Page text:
Sunday next before Advent - St Bride's: Reflection

St Bride's: Sermons

Sunday next before Advent

Sunday next before Advent

C S Lewis

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Three church news items caught my attention this week. Firstly George Carey, former Archbishop of Canterbury, speaking to a conference said that he feared the Christian church would be extinct within a generation unless it took steps to connect with a younger generation.

The Archbishop of York echoed these comments at the General Synod this week when he made an impassioned plea for the church to evangelise or fossilise, and not to become obsessed with internal matters which simply make us look as though we are rearranging the deckchairs on the Titanic. Thank goodness therefore that the General Synod overwhelmingly approved the vote to legislate for the consecration of women as bishops. We certainly would have lost what credibility we have if that vote had not gone through. Many people within the general public already have -  not a hostile, but a dismissive attitude to the institutional church, and yet at the same time many many people are looking for spiritual fulfillment, for 'something more' in their life.

The sad thing is that certainly in London and in other places around the country the church is doing great things, has got a good story to tell. Within the London Diocese, for instance, our churches run more than 1000 social inclusion projects, educate 50,000 children in church schools, run about 500 Christian enquiries courses, produce 40 + ordinands every year, and are building the first new church in London for 40 years. There is growth and there is good news, but nevertheless George Carey is right - there is a problem, and it's more about persuading people of the relevance and attractiveness of the Christian faith, and the institutional church. Carey: "We have to give cogent reasons to young people why the Christian faith is relevant to them." And not just young people: to people of all ages. Why should they take the Christian message and the institutional church seriously in an age which is suspicious of institutions, uncomfortable with religion, and embarrassed to talk in public about what we believe and what motivates our lives?

And that brings me on to the third news item, which is that last Friday was the 50th anniversary of the death of C. S. Lewis, one of the best known Christian apologists of the last 100 years, whose books have been translated into more than 30 languages and sold millions of copies: The Narnia chronicles have been made into popular films in recent years. On Friday a plaque in his honour was unveiled in Poet's Corner at Westminster Abbey, alongside Chaucer, Shakespeare, Keats and T. S. Eliot. Now people have differing views about some of Lewis' books, but the important thing is that he took very seriously the need to make Christianity credible and to connect with ordinary people who want to try to make sense of life. His book Mere Christianity, which began as a series of radio talks during wartime, has sold millions of copies (150,000 in the past year alone) - and has had an effect only matched by the Alpha Course in contemporary times.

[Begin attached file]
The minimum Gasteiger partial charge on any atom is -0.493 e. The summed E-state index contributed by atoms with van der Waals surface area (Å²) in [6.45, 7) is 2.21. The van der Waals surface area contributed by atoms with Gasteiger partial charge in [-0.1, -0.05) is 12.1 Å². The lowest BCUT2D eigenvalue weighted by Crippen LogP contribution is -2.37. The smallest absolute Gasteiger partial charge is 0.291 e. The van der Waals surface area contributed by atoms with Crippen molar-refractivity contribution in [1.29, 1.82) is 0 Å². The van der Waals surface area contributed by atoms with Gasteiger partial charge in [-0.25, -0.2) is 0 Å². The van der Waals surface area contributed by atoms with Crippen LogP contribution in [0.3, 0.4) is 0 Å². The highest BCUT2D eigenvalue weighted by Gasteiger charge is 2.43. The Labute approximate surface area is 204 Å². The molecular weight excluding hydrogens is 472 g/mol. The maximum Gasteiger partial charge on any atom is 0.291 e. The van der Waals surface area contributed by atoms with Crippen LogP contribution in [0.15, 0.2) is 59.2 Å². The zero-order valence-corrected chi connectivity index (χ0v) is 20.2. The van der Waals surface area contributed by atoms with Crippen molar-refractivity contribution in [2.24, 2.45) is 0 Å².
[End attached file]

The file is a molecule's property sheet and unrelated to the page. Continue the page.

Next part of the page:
And my point in mentioning CS Lewis this morning is to say we need contemporary apologists for Christianity in the public arena (we have a few of them) but more importantly we all need to learn to become apologists for our faith - not just to leave it to the experts. Not every Christian is called to be an evangelist like Billy Graham, but every Christian is a witness, empowered by the Spirit to share what we have experienced and we seem to have lost sight of that. As Archbishop John Sentamu said in the General Synod last week "Everyone in Britain talks about the weather readily and repeatedly. If only disciples of Jesus Christ did the same about Him."

If the grim scenario described by George Carey - the disappearance of the church within a generation - is not to come about, if we are to become missionary, more outward-looking in our church life, then we need to be confident that we really do have something worthwhile to share with the world and that people's longing for meaning and purpose and belonging has been met by God's revelation of himself in Jesus Christ.

C. S. Lewis was at his best in evoking that elusive joy that haunts us, that longing for the place where we most truly belong and of which our present existence is but an echo and a foretaste. We need our contemporary Christian apologists to evoke that sense of divine mystery and wonder; we need ourselves to become more confident in giving expression to our deepest feelings and our Christian imaginations. But in the end, as Lewis himself recognised, we need to live out our Christianity. As he said "Christianity is not what I say, it isn't what I write, it isn't even what I believe. It is what I do, because of what I believe." Renewal of the church really happens when our faith is lived out in our lives.

"Stir up, O Lord, the wills of thy faithful people, that we plenteously bringing forth the fruit of good works, may of thee be plenteously rewarded."

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